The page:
Prior to the program start, Galvanize gave us a set of pre-course assignments to get everyone equally prepared for Day 1. It came with a forewarning that the work would take anywhere from 20-40 hours. It was comprised of 8 chapters, including:

1. Python
2. Linear Algebra
3. SQL
4. Pandas
5. Probability
6. Statistics
7. Hypothesis Testing
8. Web Awareness (making a webpage with HTML & CSS)

Since I primarily had coding experience in MATLAB (6 yr) and R (1 yr), the Python chapter took me the longest, but I also enjoyed it the most. I spent the most time on an assignment focused on writing one-liner functions for tasks like performing a "perfect shuffle" of a list (halving a list, then recombining by alternating entries from the two halves). Another assignment of this chapter walked us through writing functions for what I think predictive text does: creating a dictionary of consecutive words ({(first word, second word): [third word, ...], ...}) and a counter dictionary of consecutive words ({first word: [second word: 1, ...], ...}) given some text file input, then connecting words together after hashing these dictionaries. Pretty cool!

We were also given the opportunity to attend an optional Python primer week (Week 0) last week. I was only able to make it to the last two days, but I still learned a lot! I attended Day 3, which covered object oriented programming (constructing classes), and Day 4, which was a review day over Days 1-3 (Python basics, dictionaries & sets, and object oriented programming).

The programming assignments they gave us involved building a sparse matrix class (should come in pretty handy later on!) and nesting object classes to process and manipulate weather data.

The biggest take-homes for me over those days were:

Mutable vs. immutable types
(ex., lists vs. ints):

a = [1, 2, 3]
b = a
a[0] = 100
print b


gives the output [100, 2, 3] because lists are mutable- a and b point to the same object that can change "in place" instead of changing by creating a new object.

However, for an immutable type, like integers:

a = 1
b = a
a = 100
print b


gives the output 1 because b is a new object created from a. Likewise, a hasn't "changed", but is now a new object of value 100.

So, it's definitely important to know which data types are mutable/immutable. I'm pretty sure I would have tripped up somewhere not knowing that lists are mutable types.

Magic methods
Magic methods (denoted with two leading and trailing underscores) are "behind-the-scenes" methods that structure objects. Say you create some object type (ex., Car). You would need a way of giving it some implicit characteristics or functionality.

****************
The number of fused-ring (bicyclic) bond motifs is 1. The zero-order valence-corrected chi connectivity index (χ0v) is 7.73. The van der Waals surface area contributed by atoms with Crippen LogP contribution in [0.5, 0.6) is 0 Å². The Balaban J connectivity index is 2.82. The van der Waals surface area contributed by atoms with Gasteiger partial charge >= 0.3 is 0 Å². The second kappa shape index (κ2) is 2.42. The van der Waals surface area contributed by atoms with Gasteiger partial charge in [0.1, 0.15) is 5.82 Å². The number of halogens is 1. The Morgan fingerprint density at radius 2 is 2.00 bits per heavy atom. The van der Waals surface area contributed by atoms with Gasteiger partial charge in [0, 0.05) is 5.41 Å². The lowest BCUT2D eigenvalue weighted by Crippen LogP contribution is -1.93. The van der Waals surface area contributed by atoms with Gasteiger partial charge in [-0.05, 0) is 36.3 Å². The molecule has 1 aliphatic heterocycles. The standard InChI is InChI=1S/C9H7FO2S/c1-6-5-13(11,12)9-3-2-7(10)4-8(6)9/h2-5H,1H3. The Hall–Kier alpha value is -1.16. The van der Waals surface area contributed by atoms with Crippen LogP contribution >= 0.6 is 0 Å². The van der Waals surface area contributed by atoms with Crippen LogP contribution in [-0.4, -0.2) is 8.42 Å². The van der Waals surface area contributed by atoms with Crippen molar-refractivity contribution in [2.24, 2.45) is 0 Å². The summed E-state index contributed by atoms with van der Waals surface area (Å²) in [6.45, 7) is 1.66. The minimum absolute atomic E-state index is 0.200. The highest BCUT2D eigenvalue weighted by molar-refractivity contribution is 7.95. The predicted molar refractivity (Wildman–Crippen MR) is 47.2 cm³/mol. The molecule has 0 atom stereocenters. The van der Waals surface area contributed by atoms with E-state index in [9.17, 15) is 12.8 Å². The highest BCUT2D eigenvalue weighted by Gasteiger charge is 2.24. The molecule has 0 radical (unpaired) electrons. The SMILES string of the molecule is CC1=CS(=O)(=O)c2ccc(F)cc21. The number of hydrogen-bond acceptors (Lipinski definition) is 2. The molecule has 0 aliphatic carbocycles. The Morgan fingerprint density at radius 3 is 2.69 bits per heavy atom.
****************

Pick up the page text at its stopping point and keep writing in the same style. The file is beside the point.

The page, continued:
The __init__ magic method defines what inputs you need for creating an instance of that object and what attributes (color, make, model, year) & methods (start engine, stop engine, honk) that object has.

The more interesting part of magic methods to me, is that magic methods define what happens when you call car1 + car2, car1 < car2, len(car1), and much more. Now you have freedom to customize however you like- for example:

• __add__ to define car1 + car2 as adding mileage
• __cmp__ to define car1 < car2 as comparing which car is older
• __len__ to define len(car1) as length of car make

Private methods
Private methods (denoted with a single leading underscore) are a good way of organizing code by breaking it down to sub-functions. The single leading underscore (_private_method_name(args)) is a stylistic indicator that a function is private, meaning that it is only used within the file for internal processing purposes and shouldn't be implemented outside of the script.

Usually, the way I would write a function would consist of blocks of code that begin with comment lines to describe what the code block is doing. However, with private methods, the code blocks are replaced with a single call to the private method, so it looks a bit more structured and organized (plus, you can repeat code more easily if needed). I think getting into the habit of using private methods would be helpful for me in terms of practicing how to mentally break down coding problems into better organized and more digestible sections.

Overall, my first two days went well. It's a good environment for learning- it's comfortable for asking questions, people ask some challenging questions, and there is generally good dialogue. The two Data Scientists in Residence (DSRs) effectively act as teaching assistants and do a good job of involving us and floating around the room to check how we're doing.

I'm looking forward to our official start next week! Our instructor told us to take our long weekend to have fun and rest up for the next couple months ahead :)